Syria fighters
Members of the Kurdish-Syrian fighting force stand together against IS. Zaid al-Fares

Fighters from Syria and Kurdistan have joined forces to push back the frontiers of the Islamic State [Isis], capitalising on the Kurds' victory in Kobane and the inroads made by the international coalition airstrikes.

Members of the Kurdish Peshmerga fighting units and the Raqqa Revolutionaries' Brigade, a group affiliated to the Free Syrian Army (FSA), have joined forces under the banner of 'Burkan al-Firat', or 'the Firat Volcano.' Firat is the Kurdish name for the Euphrates river, which flows through Turkey and Syria.

The Volcano fighters are attempting to cut IS off at the Rodko road, a key arterial route between Aleppo, where the Islamists' have a substantial presence, and their Syrian stronghold of Raqqa.

They are also striving to move IS away from Turkey, and push them further from Kobane, by edging closer to the militants' positions in the border town of Tel Abyad.

Local analysts expect that fighting between the two sides will be concentrated to the north of Raqqa province. The conflict is expected to rage from Tel Abayd to the towns of Jarabulus, Manbij and Sarrin, which are situated around the Euphrates river between Aleppo and Kobane.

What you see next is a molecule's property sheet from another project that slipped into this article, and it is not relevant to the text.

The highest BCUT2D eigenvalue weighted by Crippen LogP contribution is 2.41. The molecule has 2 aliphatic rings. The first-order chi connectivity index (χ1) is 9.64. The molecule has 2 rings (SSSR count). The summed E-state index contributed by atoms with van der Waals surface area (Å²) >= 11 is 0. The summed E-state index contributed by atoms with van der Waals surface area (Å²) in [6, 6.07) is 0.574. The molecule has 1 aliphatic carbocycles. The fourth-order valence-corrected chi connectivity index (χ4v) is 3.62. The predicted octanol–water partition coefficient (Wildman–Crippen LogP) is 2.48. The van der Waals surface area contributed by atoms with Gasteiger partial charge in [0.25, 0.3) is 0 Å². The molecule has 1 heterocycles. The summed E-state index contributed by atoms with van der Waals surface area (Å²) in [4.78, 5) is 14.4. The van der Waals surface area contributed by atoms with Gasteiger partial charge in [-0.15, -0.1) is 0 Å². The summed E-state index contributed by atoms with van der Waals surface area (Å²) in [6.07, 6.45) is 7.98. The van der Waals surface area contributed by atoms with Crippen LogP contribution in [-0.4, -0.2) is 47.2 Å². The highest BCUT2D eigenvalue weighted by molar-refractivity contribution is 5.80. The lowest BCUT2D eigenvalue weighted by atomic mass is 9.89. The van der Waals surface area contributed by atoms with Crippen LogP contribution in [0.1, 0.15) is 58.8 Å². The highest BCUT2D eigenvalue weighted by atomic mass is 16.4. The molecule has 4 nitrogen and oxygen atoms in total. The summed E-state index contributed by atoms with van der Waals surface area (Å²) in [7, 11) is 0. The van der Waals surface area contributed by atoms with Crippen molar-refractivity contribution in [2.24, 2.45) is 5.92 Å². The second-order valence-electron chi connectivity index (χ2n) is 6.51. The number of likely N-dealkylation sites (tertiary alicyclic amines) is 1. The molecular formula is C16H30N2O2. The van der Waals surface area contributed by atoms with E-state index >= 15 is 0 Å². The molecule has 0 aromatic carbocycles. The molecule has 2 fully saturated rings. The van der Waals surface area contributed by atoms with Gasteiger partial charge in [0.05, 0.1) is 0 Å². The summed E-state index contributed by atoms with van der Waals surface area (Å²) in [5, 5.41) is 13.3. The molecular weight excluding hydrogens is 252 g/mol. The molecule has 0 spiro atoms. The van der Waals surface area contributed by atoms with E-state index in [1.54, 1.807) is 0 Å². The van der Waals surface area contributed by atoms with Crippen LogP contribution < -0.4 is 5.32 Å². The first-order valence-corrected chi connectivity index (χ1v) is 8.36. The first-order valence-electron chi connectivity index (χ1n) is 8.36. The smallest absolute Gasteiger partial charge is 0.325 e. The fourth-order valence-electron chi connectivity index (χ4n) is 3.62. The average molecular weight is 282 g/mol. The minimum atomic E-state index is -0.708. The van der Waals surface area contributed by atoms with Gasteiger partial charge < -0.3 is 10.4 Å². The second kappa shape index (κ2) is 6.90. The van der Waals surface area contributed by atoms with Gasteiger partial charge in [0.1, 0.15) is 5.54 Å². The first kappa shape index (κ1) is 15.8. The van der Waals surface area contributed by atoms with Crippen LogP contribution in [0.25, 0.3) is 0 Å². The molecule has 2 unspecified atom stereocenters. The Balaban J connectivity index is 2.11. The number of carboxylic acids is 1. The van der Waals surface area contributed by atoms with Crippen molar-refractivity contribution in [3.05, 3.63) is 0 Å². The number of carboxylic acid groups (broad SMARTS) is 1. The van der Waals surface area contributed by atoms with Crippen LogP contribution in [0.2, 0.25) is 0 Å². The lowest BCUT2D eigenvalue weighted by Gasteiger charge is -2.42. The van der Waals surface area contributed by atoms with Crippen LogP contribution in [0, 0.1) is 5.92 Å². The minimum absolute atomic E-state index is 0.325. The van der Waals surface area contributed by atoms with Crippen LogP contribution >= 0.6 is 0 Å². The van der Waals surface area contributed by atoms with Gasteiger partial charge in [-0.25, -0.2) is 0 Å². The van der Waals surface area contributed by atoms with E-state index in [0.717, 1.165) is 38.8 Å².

The fighting in Kobane produced an amazing victory for the Kurds. Reuters/Yannis Behrakis

According to a US military source, IS's opponents have already gained control of a stretch of strategic high ground in Tel Baghdik, west of Tel Abayd. The ground was won in clashes that left at least 35 IS militants dead last Sunday (15 February).

Isis map
An interactive map showing the key action areas. IBTimes UK/Luis Ouriach

The source suggested that some fighters are now just 3km from the Rodko road, adding that, if the Kurdish-Syrian force manages to gain control of the highway and the eastern bank of the Firat river, "they will manage to isolate [IS] in the eastern coast of Aleppo, especially in Jerablus and Manbij, from their stronghold in Raqqa.

"This will force IS fighters to take side roads in villages. [The route will] stretch for at least an extra 120 km".

Meanwhile, activist Maher al-Ahmad claims the Kurdish and Syrian fighters have already gained control of 2000 sq km of territory from IS. The area he describes stretches 40km east of Kobane, 35km west, and 30km south.

Ahmad said that the Volcano fighters have now completed their preparations for a grand attack "which is expected to start from the east to the west, with the goal of regaining control of the Tel Abyad crossing, and moving Isis away from the border and from Raqqa as a whole."